Brad Woodworth

Blackpoll warbler

Brad holding a blackpoll warbler

PhD Candidate (2013-present)

Key to effective wildlife conservation and management is knowledge of the demographic and environmental determinants of population growth. For migratory animals, events and conditions during the breeding season, en route during migration, and winter may all act to regulate population growth. Little, however, is known of the role of the non-breeding season for most migratory species. For my PhD, I will combine year-round movement data with a long-term demographic study of an island-breeding population of Savannah Sparrows (Passerculus sandwichensis) in the outer Bay of Fundy to evaluate 1) the relative contributions of survival, fecundity, immigration, and emigration to population growth; and 2) how these vital rates are influenced by variation in environmental conditions at all stages of the annual cycle.

Publications

Woodworth, BK, Wheelwright, NT, Newman, AEM, & Norris, DR. 2017. Local density regulates songbird reproductive success through effects on double-brooding and nest predation. In press: Ecology

Taylor, PD, Crewe, TL, Mackenzie, SA, Lepage, D, Crysler, Z, Guglielmo, CG, Hamilton, DJ, Holberton, RL, Loring, PH, Norris, DR, Paquet, J, Ronconi, RA, Smetzer, J, Welch, L & Woodworth, BK. 2017. The Motus Wildlife Tracking System: A collaborative research network to enhance the understanding of wildlife movement. Avian Conservation & Ecology 12(1):8.

Woodworth, BK, Wheelwright, NT, Newman, AEM, Schaub, M & Norris, DR. 2017. Winter temperatures limit population growth rate of a migratory songbird. Nature Communications 8: 14812.

Woodworth, BK, Newman, AEM, Turbek, SP, Dossman, BC, Hobson, KA, Wassenaar, LI, Mitchell, GW, Wheelwright, NT & Norris, DR. 2016. Differential migration and the link between winter latitude, timing of migration and breeding in a songbird. Oecologia 181: 413-422.

Mitchell, GW, Woodworth, BK, Taylor, PD & Norris, DR. 2015. Age-specific differences in flight duration and groundspeed are driven by wind conditions aloft: an automated telemetry study. Movement Ecology 3:19.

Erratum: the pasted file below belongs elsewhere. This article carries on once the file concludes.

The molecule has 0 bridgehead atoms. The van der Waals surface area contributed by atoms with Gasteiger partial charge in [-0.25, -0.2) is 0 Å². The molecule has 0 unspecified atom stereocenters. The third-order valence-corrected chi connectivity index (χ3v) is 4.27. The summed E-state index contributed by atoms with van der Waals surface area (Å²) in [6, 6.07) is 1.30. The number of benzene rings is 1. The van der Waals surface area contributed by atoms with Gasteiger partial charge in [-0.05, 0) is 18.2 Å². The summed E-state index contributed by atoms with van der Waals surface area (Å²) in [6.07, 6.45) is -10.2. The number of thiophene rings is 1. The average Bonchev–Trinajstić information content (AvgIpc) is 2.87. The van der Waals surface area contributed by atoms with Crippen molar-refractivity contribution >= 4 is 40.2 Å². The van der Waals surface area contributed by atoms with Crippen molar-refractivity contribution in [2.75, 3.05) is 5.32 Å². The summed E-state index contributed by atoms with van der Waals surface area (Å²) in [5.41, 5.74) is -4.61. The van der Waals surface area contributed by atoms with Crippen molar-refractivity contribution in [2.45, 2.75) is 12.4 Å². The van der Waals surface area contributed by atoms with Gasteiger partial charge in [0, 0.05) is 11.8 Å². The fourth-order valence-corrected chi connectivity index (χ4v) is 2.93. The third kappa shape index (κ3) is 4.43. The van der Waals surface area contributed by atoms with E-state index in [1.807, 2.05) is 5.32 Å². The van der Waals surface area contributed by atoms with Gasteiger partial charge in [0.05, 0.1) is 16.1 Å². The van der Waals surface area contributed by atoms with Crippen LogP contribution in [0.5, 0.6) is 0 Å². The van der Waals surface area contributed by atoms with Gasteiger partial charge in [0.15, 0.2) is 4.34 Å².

DeLuca, WV, Woodworth, BK, Rimmer, C, Taylor, PD, Marra, PP, McFarland, K, Bearhop, S, Mackenzie, SA & Norris, DR. 2015. Transoceanic migration by a 12g songbird. Biology Letters 11: 20141045.

Woodworth, B.K., Mitchell, G.W., Norris, D.R., Francis, C.M., and Taylor, P.D. 2015. Patterns and correlates of songbird movements at an ecological barrier during autumn migration assessed using landscape- and regional-scale automated radio-telemetry. Ibis 157: 326-339.

Woodworth, BK, Francis, CM & Taylor, PD. 2014. Inland flights of young Red-eyed Vireos (Vireo olivaceus) in relation to survival and habitat in a coastal stopover landscape. Journal of Avian Biology 45: 387-395.

For his MSc, Brad tracked songbirds at stopover sites and during migration using a series of automated VHF radio telemetry towers. Birds were affixed with a small (<1g) transmitter and the towers picked up these signals as birds passed through the area. Combined with information on the condition of birds at capture and prevailing weather conditions, this allowed Brad to examine movement patterns and understand the factors that influenced when birds decided to stopover and refuel.

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